The ECG of Pulmonary Embolism

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There are several distinct ECG patterns in pulmonary embolism

A CASE

A 36 yo male presents to the emergency department with sharp central chest pain and shortness of breath. He works as a truck driver. He has no past medical history, is on no medications and normally very well, with no significant family history.

An ECG is handed to you. What is the diagnosis? (answer below ECG)

 

Pick an Answer:
(a)   Acute ischaemic changes
(b)   SVT
(c)   Pulmonary Embolism
(d)   Raised Intracranial Pressure
(e)   Non-ST Elevation Myocardial Infarction

Using the ECG in 20 Seconds Approach: This ECG shows a sinus tachycardia of rate of 120bpm. The p waves are upright in II and inverted in aVR, the QRS complexes appear normal. The axis is rightward. In the ST-T segments the obvious abnormality is inverted T waves in leads III, aVF, V1-5. In terms of intervals there appears to be a prolonged QT and there are no pacing spikes.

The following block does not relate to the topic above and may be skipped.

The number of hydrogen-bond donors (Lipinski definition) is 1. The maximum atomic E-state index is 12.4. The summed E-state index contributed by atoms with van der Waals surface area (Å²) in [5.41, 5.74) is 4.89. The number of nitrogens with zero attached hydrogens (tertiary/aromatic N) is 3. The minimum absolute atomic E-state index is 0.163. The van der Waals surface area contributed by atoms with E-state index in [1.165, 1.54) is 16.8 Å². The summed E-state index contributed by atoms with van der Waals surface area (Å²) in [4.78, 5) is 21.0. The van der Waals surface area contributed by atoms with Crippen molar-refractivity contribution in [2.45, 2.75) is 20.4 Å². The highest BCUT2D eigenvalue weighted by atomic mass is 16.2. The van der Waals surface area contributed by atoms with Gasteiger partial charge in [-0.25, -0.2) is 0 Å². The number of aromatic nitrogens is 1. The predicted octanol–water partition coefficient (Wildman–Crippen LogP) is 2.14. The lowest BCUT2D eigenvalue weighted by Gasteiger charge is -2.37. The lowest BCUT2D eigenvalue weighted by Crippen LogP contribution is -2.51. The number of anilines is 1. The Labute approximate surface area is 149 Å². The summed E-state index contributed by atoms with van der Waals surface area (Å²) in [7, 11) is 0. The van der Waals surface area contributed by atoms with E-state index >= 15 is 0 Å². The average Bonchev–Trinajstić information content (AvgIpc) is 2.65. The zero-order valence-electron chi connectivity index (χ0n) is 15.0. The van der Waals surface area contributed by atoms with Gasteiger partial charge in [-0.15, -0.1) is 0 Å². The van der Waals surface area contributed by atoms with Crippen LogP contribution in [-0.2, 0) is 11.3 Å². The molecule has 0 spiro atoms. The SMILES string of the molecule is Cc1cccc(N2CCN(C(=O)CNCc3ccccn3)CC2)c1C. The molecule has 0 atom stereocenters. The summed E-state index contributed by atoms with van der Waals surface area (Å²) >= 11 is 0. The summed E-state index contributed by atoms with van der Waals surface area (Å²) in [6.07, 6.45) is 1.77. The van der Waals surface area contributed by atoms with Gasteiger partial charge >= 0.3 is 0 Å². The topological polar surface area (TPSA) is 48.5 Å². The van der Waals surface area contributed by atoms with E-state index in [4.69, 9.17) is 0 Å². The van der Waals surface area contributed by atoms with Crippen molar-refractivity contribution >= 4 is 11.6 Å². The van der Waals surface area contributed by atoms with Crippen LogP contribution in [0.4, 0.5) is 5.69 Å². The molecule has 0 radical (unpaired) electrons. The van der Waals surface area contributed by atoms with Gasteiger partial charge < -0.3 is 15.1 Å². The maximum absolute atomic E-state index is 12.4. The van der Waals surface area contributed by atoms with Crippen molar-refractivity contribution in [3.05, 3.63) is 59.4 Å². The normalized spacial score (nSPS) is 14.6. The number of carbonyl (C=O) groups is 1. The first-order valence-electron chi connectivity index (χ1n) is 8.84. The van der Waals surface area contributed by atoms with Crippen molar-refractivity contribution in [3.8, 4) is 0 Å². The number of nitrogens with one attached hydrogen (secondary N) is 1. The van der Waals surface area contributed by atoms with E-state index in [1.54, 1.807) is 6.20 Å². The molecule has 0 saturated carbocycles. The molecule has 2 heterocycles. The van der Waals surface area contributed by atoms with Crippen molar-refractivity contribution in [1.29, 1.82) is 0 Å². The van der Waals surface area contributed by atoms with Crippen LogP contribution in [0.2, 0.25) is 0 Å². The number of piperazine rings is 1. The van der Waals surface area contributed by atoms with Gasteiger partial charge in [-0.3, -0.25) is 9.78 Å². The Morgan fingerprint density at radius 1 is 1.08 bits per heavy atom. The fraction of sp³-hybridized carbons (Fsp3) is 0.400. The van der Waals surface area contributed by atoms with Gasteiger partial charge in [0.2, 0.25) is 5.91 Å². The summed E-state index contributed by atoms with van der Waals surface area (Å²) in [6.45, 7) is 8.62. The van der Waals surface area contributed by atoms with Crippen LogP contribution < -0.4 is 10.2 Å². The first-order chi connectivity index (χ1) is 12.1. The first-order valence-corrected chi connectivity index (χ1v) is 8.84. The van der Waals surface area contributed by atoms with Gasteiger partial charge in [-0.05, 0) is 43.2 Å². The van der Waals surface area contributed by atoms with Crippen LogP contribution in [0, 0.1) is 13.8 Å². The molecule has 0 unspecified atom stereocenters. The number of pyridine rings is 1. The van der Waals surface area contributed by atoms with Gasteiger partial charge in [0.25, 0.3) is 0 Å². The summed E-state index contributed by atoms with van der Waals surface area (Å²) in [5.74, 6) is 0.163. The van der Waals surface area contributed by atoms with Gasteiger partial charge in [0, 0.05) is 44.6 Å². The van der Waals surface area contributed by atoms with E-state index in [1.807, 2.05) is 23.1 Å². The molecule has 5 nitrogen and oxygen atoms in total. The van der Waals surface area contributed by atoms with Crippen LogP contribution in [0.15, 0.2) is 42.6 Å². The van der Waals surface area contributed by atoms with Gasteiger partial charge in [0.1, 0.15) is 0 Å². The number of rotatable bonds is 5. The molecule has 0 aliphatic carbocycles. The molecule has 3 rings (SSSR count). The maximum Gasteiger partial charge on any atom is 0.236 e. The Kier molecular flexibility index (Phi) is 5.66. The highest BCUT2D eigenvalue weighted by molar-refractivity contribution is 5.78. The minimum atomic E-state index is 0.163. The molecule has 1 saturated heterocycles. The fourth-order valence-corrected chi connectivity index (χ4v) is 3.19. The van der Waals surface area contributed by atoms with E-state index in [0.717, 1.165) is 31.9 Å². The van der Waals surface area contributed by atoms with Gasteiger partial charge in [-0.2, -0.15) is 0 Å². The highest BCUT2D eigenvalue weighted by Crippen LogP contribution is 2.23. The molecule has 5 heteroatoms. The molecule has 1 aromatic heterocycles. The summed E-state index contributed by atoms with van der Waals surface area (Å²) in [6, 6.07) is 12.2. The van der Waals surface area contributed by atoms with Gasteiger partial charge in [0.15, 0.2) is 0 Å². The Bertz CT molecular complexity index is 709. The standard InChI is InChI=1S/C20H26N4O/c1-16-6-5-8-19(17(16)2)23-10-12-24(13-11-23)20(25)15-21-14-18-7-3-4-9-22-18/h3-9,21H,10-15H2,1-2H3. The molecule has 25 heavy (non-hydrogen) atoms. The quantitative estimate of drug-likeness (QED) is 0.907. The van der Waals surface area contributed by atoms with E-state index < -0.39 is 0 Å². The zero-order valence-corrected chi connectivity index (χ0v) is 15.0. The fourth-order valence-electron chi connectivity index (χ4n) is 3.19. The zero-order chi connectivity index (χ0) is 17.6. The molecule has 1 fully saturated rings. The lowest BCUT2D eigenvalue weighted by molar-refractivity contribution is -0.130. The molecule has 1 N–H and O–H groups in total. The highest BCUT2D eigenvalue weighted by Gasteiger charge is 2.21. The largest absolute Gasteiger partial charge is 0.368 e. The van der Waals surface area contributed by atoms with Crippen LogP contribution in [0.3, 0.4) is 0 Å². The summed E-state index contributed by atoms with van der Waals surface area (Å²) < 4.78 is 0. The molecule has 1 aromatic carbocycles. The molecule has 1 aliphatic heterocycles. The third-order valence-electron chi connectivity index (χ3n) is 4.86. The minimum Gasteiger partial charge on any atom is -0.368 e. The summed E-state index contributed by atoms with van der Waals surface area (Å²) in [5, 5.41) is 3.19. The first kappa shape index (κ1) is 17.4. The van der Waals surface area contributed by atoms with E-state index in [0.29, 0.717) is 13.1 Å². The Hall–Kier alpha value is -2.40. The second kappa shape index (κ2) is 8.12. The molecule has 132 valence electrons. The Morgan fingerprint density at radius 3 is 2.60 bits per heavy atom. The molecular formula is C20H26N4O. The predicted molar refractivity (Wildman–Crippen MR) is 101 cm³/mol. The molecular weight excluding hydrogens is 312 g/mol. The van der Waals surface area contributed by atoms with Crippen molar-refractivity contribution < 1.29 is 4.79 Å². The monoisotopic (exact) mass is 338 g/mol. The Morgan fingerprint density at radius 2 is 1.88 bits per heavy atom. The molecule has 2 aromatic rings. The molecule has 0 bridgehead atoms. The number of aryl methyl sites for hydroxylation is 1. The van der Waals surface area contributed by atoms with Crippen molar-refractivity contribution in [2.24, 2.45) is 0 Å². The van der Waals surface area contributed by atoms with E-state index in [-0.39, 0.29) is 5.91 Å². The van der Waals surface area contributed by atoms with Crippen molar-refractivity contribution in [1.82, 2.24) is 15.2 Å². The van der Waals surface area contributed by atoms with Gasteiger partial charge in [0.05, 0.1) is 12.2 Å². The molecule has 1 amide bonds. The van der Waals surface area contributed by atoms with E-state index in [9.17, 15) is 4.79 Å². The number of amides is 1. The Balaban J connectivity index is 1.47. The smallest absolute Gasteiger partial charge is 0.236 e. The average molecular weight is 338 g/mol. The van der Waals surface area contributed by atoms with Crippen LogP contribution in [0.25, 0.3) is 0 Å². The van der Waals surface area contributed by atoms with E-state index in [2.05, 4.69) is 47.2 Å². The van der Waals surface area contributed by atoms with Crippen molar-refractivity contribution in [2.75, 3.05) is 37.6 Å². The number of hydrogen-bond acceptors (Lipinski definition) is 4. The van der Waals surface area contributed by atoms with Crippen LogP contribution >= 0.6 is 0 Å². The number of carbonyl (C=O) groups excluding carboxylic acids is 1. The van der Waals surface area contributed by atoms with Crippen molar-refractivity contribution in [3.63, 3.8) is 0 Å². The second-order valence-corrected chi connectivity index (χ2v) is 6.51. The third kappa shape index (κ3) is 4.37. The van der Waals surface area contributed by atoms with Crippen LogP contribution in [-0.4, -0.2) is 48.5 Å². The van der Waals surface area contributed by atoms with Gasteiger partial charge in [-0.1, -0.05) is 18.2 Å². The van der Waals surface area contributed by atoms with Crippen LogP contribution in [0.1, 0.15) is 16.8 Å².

Interpretation: This is a classic ECG of a submassive pulmonary embolism.

Answer is (c)

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I will also spend quite some time covering ECG’s at the  Cardiac Bootcamp.

Dr Peter Kas

Emergency Physician, Educator. Key Interests: Resuscitation, Airway, Emergency Cardiology, Clinical Examination. Creator resus.com.au.

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